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Turbines too loud: MOE memo 

Credit:  By Chris Halliday, Orangeville Banner, www.orangeville.com 24 August 2011 ~~

Ontario’s regulations may have permitted wind turbines at the Melancthon EcoPower Centre to be too noisy, suggests an internal memo penned by a senior official for the Ministry of the Environment (MOE).

Written in April of 2010 by Cameron Hall, a senior environmental officer for the MOE’s Guelph District office, the document specifically refers to wind turbine generator systems (WTGs) at the Melancthon EcoPower Centre.

In his memo, Hall explains provincial regulations assume WTGs don’t emit a tonal or cyclic variation quality, but noted MOE field officers at the Melancthon EcoPower Centre concluded some of them did.

As Hall explained, most complainants contacting the MOE about the Melancthon EcoPower Centre found a “blade swoosh” or “swishing” sound coming from WTGs to be offensive.

According to a 2008 MOE guideline, those sounds, which Hall said field officers confirmed existed at the Melancthon EcoPower Centre, could trigger a five dB penalty.

“The assumption that the sound contamination discharged from WTGs does not have a tonal characteristic or a cyclic variation is not supported by our field observations,” Hall wrote.

“It appears reasonable to suggest that a five dB penalty for tonal quality of the sound discharged into the natural environment from the WTGs may be required.”

According to Jonathan Rose, spokesperson for Environment Minister John Wilkinson, the ministry does enforce that five dB penalty for tonal noise when it comes to several projects in Ontario.

“We’ll lower allowable noise limits by five decibels for any project with a transformer that emits tonal noise, whether that be for a steel plant, a residential development or a wind project,” he said.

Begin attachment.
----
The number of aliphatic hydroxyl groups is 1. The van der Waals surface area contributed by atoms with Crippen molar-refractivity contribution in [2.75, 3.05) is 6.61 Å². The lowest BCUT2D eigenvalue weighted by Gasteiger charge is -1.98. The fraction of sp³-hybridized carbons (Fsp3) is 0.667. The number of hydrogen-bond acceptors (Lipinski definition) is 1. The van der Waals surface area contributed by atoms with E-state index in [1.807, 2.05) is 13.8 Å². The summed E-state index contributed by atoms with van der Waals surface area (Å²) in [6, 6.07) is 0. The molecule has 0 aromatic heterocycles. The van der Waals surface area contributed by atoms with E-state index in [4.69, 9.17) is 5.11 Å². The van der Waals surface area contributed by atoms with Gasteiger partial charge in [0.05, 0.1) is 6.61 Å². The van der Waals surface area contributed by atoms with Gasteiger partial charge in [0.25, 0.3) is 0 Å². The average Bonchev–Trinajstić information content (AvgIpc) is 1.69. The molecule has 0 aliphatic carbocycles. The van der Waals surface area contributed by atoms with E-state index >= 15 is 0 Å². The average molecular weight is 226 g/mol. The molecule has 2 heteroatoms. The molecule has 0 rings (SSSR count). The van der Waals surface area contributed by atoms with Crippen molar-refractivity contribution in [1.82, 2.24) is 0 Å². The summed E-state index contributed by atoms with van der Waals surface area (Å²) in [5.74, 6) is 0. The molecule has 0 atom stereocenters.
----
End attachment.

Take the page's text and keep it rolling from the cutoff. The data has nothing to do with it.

But as Rose noted, the MOE has kept its 40 dB allowable limit – “that is what is recommended by the World Health Organization (WHO) as protective of human health and several other organizations.

“We actually required the transformer to be completely changed,” Rose said, referring to the Melancthon EcoPower Centre. “There has been work done at that transformer to make sure that it complies.”

On Aug. 15, Wind Concerns Ontario (WCO) released Hall’s memo to mark the start of its “WindyLeaks” campaign, a group of documents the wind watchdog coalition has collected through several Freedom of Information (FOI) requests.

Referencing Hall’s comments about that audible swish, and how other industrial noise with similar characteristics receive five decibel penalties, WCO president John Laforet argued noise limits for wind turbines should be lowered to 35 decibels from 40.

“For almost four years, residents in rural Ontario have played by the book. They have complained about the unbearable noise to the field officers in their region, believing that the field officers would communicate the issues to the minister and his advisers,” Laforet said in a news release.

“It appears this Liberal government is operating in a culture of willful blindness at the most senior level.”

In establishing its regulation, Rose said the MOE considered 132 peer-reviewed scientific studies, which concluded wind turbines are safe as long as they are situated at least 550 metres away from homes, schools and churches, and don’t emit sounds higher than 40 dB.

“An important point about our noise limit is that it is actually tougher than California, Minnesota, New York, France, Denmark, Germany, and there are a number of others,” Rose said.

“Our 550-metre setback is obviously legislated as the toughest in North America.”

And if the province were to lower its noise standard below 40 dB, Rose said the MOE would be forced to shut down most of the industry in Ontario, as that’s the current guideline wind projects are required to abide by.

Source:  By Chris Halliday, Orangeville Banner, www.orangeville.com 24 August 2011

This article is the work of the source indicated. Any opinions expressed in it are not necessarily those of National Wind Watch.

The copyright of this article resides with the author or publisher indicated. As part of its noncommercial educational effort to present the environmental, social, scientific, and economic issues of large-scale wind power development to a global audience seeking such information, National Wind Watch endeavors to observe “fair use” as provided for in section 107 of U.S. Copyright Law and similar “fair dealing” provisions of the copyright laws of other nations. Send requests to excerpt, general inquiries, and comments via e-mail.

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